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Ray Pride

By Ray Pride Pride@moviecitynews.com

Mike Wallace Interviews… Rod Serling, Frost/Nixon, Ayn Rand, Frank Lloyd Wright, Jean Seberg, Dali…

And also Frank Lloyd Wright, Salvador Dali, Jean Seberg, Aldous Huxley and Ben Hecht (transcript only). (And many more from the Harry Ransom Collection at University of Texas Austin.)

With Mr. Hecht:

WALLACE: When you say – you talk about almost as good as keeping you young body – do you mind very much growing old Ben?

HECHT: It’s horrid – sorry to say everybody grows old and you’ll answer that question yourself some day. But we already experienced….

WALLACE: We’ve interviewed other older people… Older than you … Eleanor Roosevelt, Frank Lloyd Wright…. They don’t seem to mind the passage of the years because all of their adult lives, they have been engaged in meaningful work – work which they still do. It … could it be that you engaged in mostly carefree, adolescent work … like writing for Hollywood still … and therefore old age comes as something of a menace to you?

HECHT: No … I haven’t engaged in meaningless work… I’ve written about eight books in the last eight years which I personally like very much … and people who say they don’t mind growing old are just telling sad little lies to you… everybody minds growing old … and when I look back, I don’t only see my youth, as better, my bankbook was better, everything about me was better, and work was easier … you ask any prizefighter whether he minds growing old, … everybody loses the punch sort of, and the people who thin they’re doing important work … Mrs. Roosevelt has been repeating herself like some parrot with three clichés – for the past fifteen years. I don’t’ regard anything she’s been doing as important. I don’t know who else you mentioned, but …..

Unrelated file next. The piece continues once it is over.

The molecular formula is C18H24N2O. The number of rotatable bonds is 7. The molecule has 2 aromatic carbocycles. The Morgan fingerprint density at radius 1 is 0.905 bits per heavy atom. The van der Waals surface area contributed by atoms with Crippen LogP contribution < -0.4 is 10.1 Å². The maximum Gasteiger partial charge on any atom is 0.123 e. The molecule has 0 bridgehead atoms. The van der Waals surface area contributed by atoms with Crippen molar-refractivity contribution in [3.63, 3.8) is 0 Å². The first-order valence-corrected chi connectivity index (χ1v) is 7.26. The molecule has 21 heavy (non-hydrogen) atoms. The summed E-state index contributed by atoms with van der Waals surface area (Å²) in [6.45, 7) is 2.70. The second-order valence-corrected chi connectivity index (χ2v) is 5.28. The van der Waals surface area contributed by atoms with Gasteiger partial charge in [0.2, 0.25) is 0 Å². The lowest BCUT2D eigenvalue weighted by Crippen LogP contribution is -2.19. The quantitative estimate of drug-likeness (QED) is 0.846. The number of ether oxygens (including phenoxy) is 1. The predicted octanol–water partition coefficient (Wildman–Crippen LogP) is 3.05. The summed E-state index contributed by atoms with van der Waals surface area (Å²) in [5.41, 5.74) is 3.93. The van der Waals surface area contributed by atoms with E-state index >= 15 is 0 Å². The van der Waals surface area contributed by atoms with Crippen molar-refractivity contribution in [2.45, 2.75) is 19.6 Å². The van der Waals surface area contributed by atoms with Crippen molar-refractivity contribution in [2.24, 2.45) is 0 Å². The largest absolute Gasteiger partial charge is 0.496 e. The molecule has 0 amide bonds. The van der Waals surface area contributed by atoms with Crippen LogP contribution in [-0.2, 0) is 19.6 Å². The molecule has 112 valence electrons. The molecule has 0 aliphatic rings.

WALLACE: Frank Lloyd Wright.

HECHT: Frank Lloyd Wright.

WALLACE: No parrot he.

HECHT: No, Frank Lloyd Wright stopped working about twenty years ago. I don’t think he’s drawn a picture in twenty years. He’s been exercising charm and civilization.

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 “Teaching how to make a film is like trying to teach someone how to fuck. You can’t. You have to fuck to learn how to fuck. It’s just how it is. The filmmaker has to protect the adventurous side of their self. I’m an explorer, I’m an inventor. Doc Brown is the character I relate to the most and he’s a madman. He’s a madman alone, locked up with his ideas but he does whatever he wants. He makes what he makes because he wants to make it. Yes, the DeLorean has to work in order for him to be a madman with a purpose—the DeLorean should work—but the point is I think everyone should try and find their own DeLorean. When Zemeckis was trying to get Back To The Future made, which he was for seven years, he was trying to get a film made where basically a teenager gets in a time machine, goes back to 1954 and almost —-s his mother. That pitch is extremely subversive and twisted in a way. My point is, he had a fascinating idea that no one had done before, but was clearly special to him and he stuck to it and made it what it was. When you do that you can create culture, but I think a lot of movies are just echoing culture and there’s a difference.”
~ A Girl Walks Home Alone At Night Filmmaker Ana Lily Amirpour

Six rules for filmmaking from Mike Nichols
1. The careful application of terror is an important form of communication.
2. Anything worth fighting for is worth fighting dirty for.
3. There’s absolutely no substitute for genuine lack of preparation.
4. If you think there’s good in everybody, you haven’t met everybody.
5. Friends may come and go but enemies will certainly become studio heads.
6. No one ever lost anything by asking for more money.
~ Via Larry Karaszewski and Howard A. Rodman On Facebook